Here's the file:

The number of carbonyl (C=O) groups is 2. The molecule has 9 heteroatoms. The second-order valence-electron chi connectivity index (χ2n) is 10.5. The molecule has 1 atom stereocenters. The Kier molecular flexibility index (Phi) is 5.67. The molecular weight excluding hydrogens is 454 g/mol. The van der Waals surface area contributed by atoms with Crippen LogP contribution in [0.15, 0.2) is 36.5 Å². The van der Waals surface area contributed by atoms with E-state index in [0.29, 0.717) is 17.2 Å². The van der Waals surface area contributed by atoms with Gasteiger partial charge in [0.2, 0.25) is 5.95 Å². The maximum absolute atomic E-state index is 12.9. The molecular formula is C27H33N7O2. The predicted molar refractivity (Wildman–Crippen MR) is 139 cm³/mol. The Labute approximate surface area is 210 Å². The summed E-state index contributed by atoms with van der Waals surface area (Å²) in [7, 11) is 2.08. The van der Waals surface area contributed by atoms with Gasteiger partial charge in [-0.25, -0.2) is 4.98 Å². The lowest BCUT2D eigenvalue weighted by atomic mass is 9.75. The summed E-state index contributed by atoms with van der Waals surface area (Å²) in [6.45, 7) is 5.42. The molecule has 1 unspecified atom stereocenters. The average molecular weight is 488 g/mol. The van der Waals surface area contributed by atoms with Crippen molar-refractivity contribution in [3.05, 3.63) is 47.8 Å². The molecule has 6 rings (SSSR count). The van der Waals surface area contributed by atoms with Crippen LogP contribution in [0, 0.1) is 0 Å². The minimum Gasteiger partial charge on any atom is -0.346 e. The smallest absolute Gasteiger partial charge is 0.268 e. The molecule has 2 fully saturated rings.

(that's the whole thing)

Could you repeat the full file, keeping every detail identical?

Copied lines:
The number of carbonyl (C=O) groups is 2. The molecule has 9 heteroatoms. The second-order valence-electron chi connectivity index (χ2n) is 10.5. The molecule has 1 atom stereocenters. The Kier molecular flexibility index (Phi) is 5.67. The molecular weight excluding hydrogens is 454 g/mol. The van der Waals surface area contributed by atoms with Crippen LogP contribution in [0.15, 0.2) is 36.5 Å². The van der Waals surface area contributed by atoms with E-state index in [0.29, 0.717) is 17.2 Å². The van der Waals surface area contributed by atoms with Gasteiger partial charge in [0.2, 0.25) is 5.95 Å². The maximum absolute atomic E-state index is 12.9. The molecular formula is C27H33N7O2. The predicted molar refractivity (Wildman–Crippen MR) is 139 cm³/mol. The Labute approximate surface area is 210 Å². The summed E-state index contributed by atoms with van der Waals surface area (Å²) in [7, 11) is 2.08. The van der Waals surface area contributed by atoms with Gasteiger partial charge in [-0.25, -0.2) is 4.98 Å². The lowest BCUT2D eigenvalue weighted by atomic mass is 9.75. The summed E-state index contributed by atoms with van der Waals surface area (Å²) in [6.45, 7) is 5.42. The molecule has 1 unspecified atom stereocenters. The average molecular weight is 488 g/mol. The van der Waals surface area contributed by atoms with Crippen molar-refractivity contribution in [3.05, 3.63) is 47.8 Å². The molecule has 6 rings (SSSR count). The van der Waals surface area contributed by atoms with Crippen LogP contribution in [0, 0.1) is 0 Å². The minimum Gasteiger partial charge on any atom is -0.346 e. The smallest absolute Gasteiger partial charge is 0.268 e. The molecule has 2 fully saturated rings.